It can be difficult for the little guy to compete with corporations¾moderate SMB programs are no match for endless marketing budgets and the resulting inflated keyword costs. Working in an agency, I see this first hand every day. But I also see areas where small business owners and franchise stores can compete if they become smarter with their strategies.
The following tips provide the framework for developing a successful and cost effective pay per click campaign.
Time/Day Parting – Google allows advertisers to determine the day of week or even the time of day they want their ads to display. This can be a very useful tool for small business advertisers who know when their customers are most likely to look for their product or service. By setting your ads to display at only high performance times you increase the effectiveness of your campaign and reduce your costs.
Match Types – Gone are the days of simply adding keywords that are all set to broad match and hoping for a return. Sure, casting a larger net brings in more traffic, but it also punishes your budget. The quality of that traffic might also suffer depending on the chosen keywords. Try using the available match types, especially exact match, to control costs and which searches are actually displaying your ads.
Negative Keywords – Selecting negative keywords to offset unwanted traffic is an absolute must for any campaign, large or small. For example, f a florist that sells only fresh flowers and plants might want to include the negative “artificial” to prevent traffic from artificial flower type keywords. Using negatives also allows you to pursue higher volume keywords without the exposure to unrelated searches.
Geo Targeting – According to a 2009 TMP/comScore report, 80% of consumers expect businesses in their search results to be within 15 miles of their location. This definitely doesn’t apply to all industries and regions, but it should provide a starting point with your targeting. It’s important to mention that with Google’s targeting granularity, you could potentially target your business out of traffic if it’s set so small that only a few people will see the ads.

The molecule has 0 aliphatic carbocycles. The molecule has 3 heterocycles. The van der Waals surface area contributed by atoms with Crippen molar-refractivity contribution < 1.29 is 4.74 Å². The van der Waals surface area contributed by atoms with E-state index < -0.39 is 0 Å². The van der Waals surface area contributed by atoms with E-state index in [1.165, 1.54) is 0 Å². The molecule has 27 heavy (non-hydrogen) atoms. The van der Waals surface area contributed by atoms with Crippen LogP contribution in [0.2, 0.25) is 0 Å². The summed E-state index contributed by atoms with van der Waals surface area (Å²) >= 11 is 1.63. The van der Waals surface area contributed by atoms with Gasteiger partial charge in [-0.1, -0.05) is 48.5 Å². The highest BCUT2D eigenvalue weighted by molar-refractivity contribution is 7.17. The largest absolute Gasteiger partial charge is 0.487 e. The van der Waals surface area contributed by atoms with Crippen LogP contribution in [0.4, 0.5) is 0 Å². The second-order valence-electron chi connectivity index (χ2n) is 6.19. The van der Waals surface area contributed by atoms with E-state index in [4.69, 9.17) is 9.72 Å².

Other Search Engines– Google has the lion share of the search market, but they also carry the highest bid prices. Bing and the like might not offer the volume that Google does; however, smaller search engines often have lower bid prices, which ultimately produce lower conversion costs. Test out a small budget on these other engines to start looking at your PPC efforts as a portfolio.
Keyword Development–The Google traffic estimator tool might show you that the keyword “new shoes” generates 1,500,000 searches each month, but that doesn’t mean it’s a quality keyword for your ad group. To maximize your budget, think locally and specifically. For example, if you’re in the printing business, expand past the generic and more expensive “printing” keywords; pair them up with location identifiers to better define your product and audience. By using the keyword ”printing shops Denver 80202,” you pay less for a consumer that is further along in the buying cycle.